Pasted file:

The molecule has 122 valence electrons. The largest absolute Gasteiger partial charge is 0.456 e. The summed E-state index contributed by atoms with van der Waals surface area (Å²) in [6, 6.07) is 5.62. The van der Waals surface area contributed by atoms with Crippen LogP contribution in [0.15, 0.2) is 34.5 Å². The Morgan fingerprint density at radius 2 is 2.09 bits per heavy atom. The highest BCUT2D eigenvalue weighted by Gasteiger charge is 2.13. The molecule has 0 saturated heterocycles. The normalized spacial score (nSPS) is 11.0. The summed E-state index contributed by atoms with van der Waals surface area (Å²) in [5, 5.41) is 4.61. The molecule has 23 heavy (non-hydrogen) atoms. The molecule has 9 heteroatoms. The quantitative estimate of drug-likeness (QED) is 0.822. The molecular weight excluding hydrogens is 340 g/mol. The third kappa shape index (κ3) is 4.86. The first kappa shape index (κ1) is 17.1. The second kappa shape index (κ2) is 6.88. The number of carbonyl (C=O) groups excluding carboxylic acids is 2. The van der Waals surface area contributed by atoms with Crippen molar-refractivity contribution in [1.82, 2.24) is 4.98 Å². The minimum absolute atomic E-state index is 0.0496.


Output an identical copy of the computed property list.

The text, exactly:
The molecule has 122 valence electrons. The largest absolute Gasteiger partial charge is 0.456 e. The summed E-state index contributed by atoms with van der Waals surface area (Å²) in [6, 6.07) is 5.62. The van der Waals surface area contributed by atoms with Crippen LogP contribution in [0.15, 0.2) is 34.5 Å². The Morgan fingerprint density at radius 2 is 2.09 bits per heavy atom. The highest BCUT2D eigenvalue weighted by Gasteiger charge is 2.13. The molecule has 0 saturated heterocycles. The normalized spacial score (nSPS) is 11.0. The summed E-state index contributed by atoms with van der Waals surface area (Å²) in [5, 5.41) is 4.61. The molecule has 23 heavy (non-hydrogen) atoms. The molecule has 9 heteroatoms. The quantitative estimate of drug-likeness (QED) is 0.822. The molecular weight excluding hydrogens is 340 g/mol. The third kappa shape index (κ3) is 4.86. The first kappa shape index (κ1) is 17.1. The second kappa shape index (κ2) is 6.88. The number of carbonyl (C=O) groups excluding carboxylic acids is 2. The van der Waals surface area contributed by atoms with Crippen molar-refractivity contribution in [1.82, 2.24) is 4.98 Å². The minimum absolute atomic E-state index is 0.0496.